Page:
A Community Devoted to the Preservation and Practice of Celestial Navigation and Other Methods of Traditional Wayfinding
From: Robert VanderPol II
Date: 2015 Apr 30, 15:10 -0700
So what would everybody put in a package for the ultimate backup celestial navigation getup?
Basic scenario: half way across the ocean of your choice you are hit by lightning and every piece of electrical and electronic equipment on the boat is fried.
Try to keep the costs down to encourage the hoi polloi to think this is a reasonable expenditure.
Try to keep things as simple as possible so folks won’t be discouraged from practicing once a week or so.
Try to minimize weight and volume to . . .
You all get the idea.
This is intended to get someone home or to a port where repairs can be made, it isn’t intended to be able to continue a voyage to a difficult landfall with lots of outlying dangers.
Here’s my idea:
3 mechanical watches
G.Kolbe Long Term Almanac, tear out the sun & stars almanac and laminate them with instructions and star map.
Moon almanac printed on waterproof paper for several years to come including laminated correction tables.
Rite in the Rain notebook
Plotting sheet printed both sides and laminated
Two sun, 1 moon and 3 star worksheets printed together front and back on a single sheet and laminated.
Brown-Nassau Celestial computer or failing that the flat LoPook/Bygrave sheets.
Grease pencils and/or erasable markers in fine point.
Prior to voyage the watches are wound daily at the same time and rates of error are established. These errors are tracked in the Rite in the Rain. If one is really on the stick some effort is made to determine error thru the range of the sextant.
Underway everything is pulled out once a week and a single sight is shot (not a noon sight) and the GPS MOB button is pushed at the same time. The sight is worked and plotted. After the fact the GPS coordinates are retrieved and plotted to give feedback on how close the LOP is to the MOB.
So then the unpleasantness occurs.
In the worst case the watches were let to run down and time is lost. Wind them and set them to the same time making a best guess as to what the time might be. To regain at least semi-accurate time shoot the moon and a few other bodies. The moon needs to be significantly east or west of your position for this to work well (let’s say 30degrees east or west of true north or true south). You should get some vague agreement among the misc. bodies with the moon line even further out. Add or subtract a set amount of time to all of the sights and recalculate. The rule of thumb is 2 minutes of time for each minute of longitude disagreement between the moon and the ‘fix’ for the other bodies. After the first 2 cycles you should be able to interpolate or extrapolate. If the moon line is to the west add your correction, if east subtract the correction. When the moon agrees with the rest of the fix you have figured out how big the error was for your best guess of time. You have re-established time. Would probably be good to immediately or the next day reshoot a round including the moon and double check the time correction. Thereafter recheck weekly. In a lightning strike I would worry that the high magnetic fields might affect the watches rate of error so that should be tracked over time.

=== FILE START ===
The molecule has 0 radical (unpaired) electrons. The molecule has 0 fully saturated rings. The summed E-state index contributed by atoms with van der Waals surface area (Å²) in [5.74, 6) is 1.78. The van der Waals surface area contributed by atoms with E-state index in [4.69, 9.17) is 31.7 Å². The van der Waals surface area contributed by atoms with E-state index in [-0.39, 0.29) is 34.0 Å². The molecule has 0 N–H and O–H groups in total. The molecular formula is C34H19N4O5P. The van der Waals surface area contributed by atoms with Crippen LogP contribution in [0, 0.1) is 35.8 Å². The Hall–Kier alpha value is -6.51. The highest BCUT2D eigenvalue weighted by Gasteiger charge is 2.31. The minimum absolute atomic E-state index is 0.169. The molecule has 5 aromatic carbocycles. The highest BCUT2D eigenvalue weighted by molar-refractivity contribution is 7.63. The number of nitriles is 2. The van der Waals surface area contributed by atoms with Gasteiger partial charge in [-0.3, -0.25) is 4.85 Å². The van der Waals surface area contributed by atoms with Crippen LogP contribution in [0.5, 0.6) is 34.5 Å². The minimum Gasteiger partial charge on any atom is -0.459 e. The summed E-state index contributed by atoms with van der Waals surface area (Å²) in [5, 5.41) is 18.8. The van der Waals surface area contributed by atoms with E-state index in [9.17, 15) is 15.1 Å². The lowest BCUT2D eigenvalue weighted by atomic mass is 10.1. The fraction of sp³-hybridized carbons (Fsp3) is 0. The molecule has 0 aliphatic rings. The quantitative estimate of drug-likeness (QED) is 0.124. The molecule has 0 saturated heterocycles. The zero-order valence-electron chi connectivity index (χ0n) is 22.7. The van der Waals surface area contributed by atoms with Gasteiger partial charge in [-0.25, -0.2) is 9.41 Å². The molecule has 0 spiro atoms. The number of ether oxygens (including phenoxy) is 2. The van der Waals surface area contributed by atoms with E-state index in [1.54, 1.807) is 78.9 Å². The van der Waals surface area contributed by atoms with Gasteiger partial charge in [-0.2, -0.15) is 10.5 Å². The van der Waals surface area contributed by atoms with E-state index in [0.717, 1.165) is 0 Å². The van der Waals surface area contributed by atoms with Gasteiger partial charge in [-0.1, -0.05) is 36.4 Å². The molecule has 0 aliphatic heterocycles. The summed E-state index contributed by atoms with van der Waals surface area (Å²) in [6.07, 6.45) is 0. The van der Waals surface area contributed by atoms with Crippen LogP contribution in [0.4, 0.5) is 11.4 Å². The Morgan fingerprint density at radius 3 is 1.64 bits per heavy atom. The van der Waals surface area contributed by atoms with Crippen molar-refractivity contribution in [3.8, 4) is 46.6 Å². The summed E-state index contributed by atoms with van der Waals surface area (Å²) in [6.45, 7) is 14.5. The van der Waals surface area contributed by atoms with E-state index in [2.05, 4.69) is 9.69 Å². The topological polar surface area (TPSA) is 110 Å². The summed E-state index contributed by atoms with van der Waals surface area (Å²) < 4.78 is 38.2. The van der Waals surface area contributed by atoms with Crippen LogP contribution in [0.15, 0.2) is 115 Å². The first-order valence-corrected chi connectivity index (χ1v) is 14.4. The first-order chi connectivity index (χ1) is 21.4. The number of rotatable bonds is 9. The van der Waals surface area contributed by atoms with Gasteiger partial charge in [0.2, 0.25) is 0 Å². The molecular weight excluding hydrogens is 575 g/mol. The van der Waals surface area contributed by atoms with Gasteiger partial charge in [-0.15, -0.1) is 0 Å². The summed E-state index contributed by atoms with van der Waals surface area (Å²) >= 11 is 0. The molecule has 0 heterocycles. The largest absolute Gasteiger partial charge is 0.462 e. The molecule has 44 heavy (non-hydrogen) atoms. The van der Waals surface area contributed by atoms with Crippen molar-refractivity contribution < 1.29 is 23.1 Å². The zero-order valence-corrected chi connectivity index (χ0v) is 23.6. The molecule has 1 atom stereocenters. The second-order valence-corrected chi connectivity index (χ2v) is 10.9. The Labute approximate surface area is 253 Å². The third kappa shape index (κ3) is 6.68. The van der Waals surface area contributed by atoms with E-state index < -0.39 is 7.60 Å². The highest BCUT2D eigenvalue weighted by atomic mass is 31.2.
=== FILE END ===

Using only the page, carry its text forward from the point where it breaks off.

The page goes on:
This method of regaining time is not of my own devising, it is from John Letcher’s book on navigating with HO-208, a good read all around though I did not come to adore 208 the way he did.